Thank you to the many people who responded to my recent column about my grief following the death of my boyfriend, Richard Sharpstein.
My sadness seems to have struck a chord — the replies have been staggering.
Mostly, people seem appreciative for my “baring my soul.” I’ve received hugs (often from strangers in public) and advice from those who have experienced loss. People have offered to share meals, exercise, events and shoulders (I still cry a lot). I’ve even gotten to know a few long-time neighbors and co-workers better.
I appreciate the support, as well as the contributions to the Richard Sharpstein Humanitarian Fund, which I co-founded in Richard’s memory.
I pray for continued support as I struggle to survive three upcoming milestones without Richard: Valentine’s Day, my 56th birthday (2/21) and the pending sale of my Miami Beach home after 25 years.
These events will come and go — whether I like it or not. I will try my best — with the help of others — to get through, one step at a time.
A HAPPY PLACE
Following a girls’ trip to Las Vegas in January 2012, Highland Lakes’ resident Bari Schanerman decided she wanted to go to a “Happy Island” — a neighborhood place where happy people could meet to congregate.
That vision ultimately led her to open “Your Meeting Place” at 20630 Biscayne Blvd., (second level) in Aventura last month. The 900-square-foot facility features a small office, flexible conference area and tables/chairs for approximately 30 people. In addition, Schanerman (who formerly worked in the banking industry for years) became a certified professional coach.
“I wanted a place where people could come together to learn new things, share information and grow through different activities, including workshops, meetings and to make vision boards to help clients define their own ‘happy islands,’ ” she explains.
Schanerman, 58, says she was inspired to create the space, in part, after two large area bookstores (Barnes & Noble and Borders) closed, leaving a void in the community where people could gather to interact in a positive way.
To date, the facility has been utilized to host a coaching workshop, a Meet & Greet for a women’s camp, CAMPOWERMENT (run by North Miami Beach native Tammi Leader Fuller) and volunteer meetings for Heart-Fest 2014, an upcoming event in Fort Lauderdale designed to promote healthy living.
“My goal is to be coaching three-to-five business clients and to rent the space when available to other related businesses, including tutors for sessions with students,” Schanerman said.
For programming or rental information, call 305-792-9917 or visit www.yourmeetingplace.com.
MITZVAH DAY ADDS CHICKEN SOUP
More than 800 volunteers are expected to participate in Temple Beth Sholom’s 19th annual Mitzvah Day on Sunday, Feb. 23. The open-to-the-public event features 40 community service projects at locations throughout Miami-Dade County. Projects are designed for all ages, including area clean-ups, a get-together with retired veterans and a salute to Miami Beach firefighters.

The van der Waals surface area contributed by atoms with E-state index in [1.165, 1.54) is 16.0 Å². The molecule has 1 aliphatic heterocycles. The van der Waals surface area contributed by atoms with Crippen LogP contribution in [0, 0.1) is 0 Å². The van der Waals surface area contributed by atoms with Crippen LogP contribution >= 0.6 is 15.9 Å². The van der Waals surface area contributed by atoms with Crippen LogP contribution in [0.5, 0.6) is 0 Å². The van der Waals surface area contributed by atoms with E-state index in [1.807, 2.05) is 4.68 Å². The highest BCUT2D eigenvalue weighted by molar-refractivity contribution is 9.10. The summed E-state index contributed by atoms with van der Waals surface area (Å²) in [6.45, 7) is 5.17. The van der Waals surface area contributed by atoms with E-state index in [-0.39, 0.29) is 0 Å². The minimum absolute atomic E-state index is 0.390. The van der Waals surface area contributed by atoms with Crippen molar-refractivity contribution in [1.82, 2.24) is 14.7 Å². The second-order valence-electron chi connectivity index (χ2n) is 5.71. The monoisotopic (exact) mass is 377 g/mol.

The Hebrew word mitzvah means “meritorious deed.” The overall theme for this year’s event is Immigration Reform. Mitzvah Day kicks off at 8:15 a.m. with registration and breakfast, followed by opening ceremonies at 9 a.m.
New this year: the inaugural “Not Your Bubbe’s Chicken Soup” contest, to be held at the Temple at 2 p.m. Amateur chefs will compete for best tasting soup and best chef.
In keeping with the Immigration Reform theme, the contest will feature recipes from around the world, including a Jamaican Chicken Pumpkin Soup, A Filipino Tinolang Manok and an African Soup with Nut Butter, plus more traditional chicken soups (aka “Jewish penicillin”). Chefs may still enter the contest.
Guests will sample the soups and cast their votes, alongside Miami Herald Food editor Kathy Martin, artisan bread maker Zac The Baker and Chef Michael Meltzer of Michael’s Catering. Chicken Soup entrance tickets are $5 per adult; $1 per child, with proceeds to benefit Chapman Partnership for the Homeless.
Co-chairs for Mitzvah Day 2014 are Myra Spindel and Heidi Cooper.
Temple Beth Sholom is at 4144 Chase Ave., in Miami Beach. To pre-register for a project and/or the Chicken Soup contest, call 305-538-7231 or visit www.tbsmb.org.
• Congratulations to Judge Seymour Gelber and Judge William E. Gladstone. The new Miami-Dade Children’s Courthouse was named in honor of the two longtime juvenile court judges (and longtime friends) during a ceremony held Feb. 6. The Gelber-Gladstone building, located at 155 NW Third St., is still under construction.
“This is not a monument to me, but a challenge to all of us to do better for our children,” said Gelber, 94.
• Leading Ladies, an auxiliary of The Transplant Foundation, will host its “Tweetheart Ball” at 5 p.m. Sunday, Feb. 16, at Temple Solel in Hollywood. The black-tie optional event will feature an open bar, dinner, dancing and the musical comedy duo Rodi and Mark.
Chairwomen are Beverly Berland and Jackie Edwards. Cost is $100 per person; proceeds benefit patient housing, services and transplant research.
For details, call Elaine Steinhauser at 305-937-7447 or visit www.transplantfoundation.org/ladies.asp.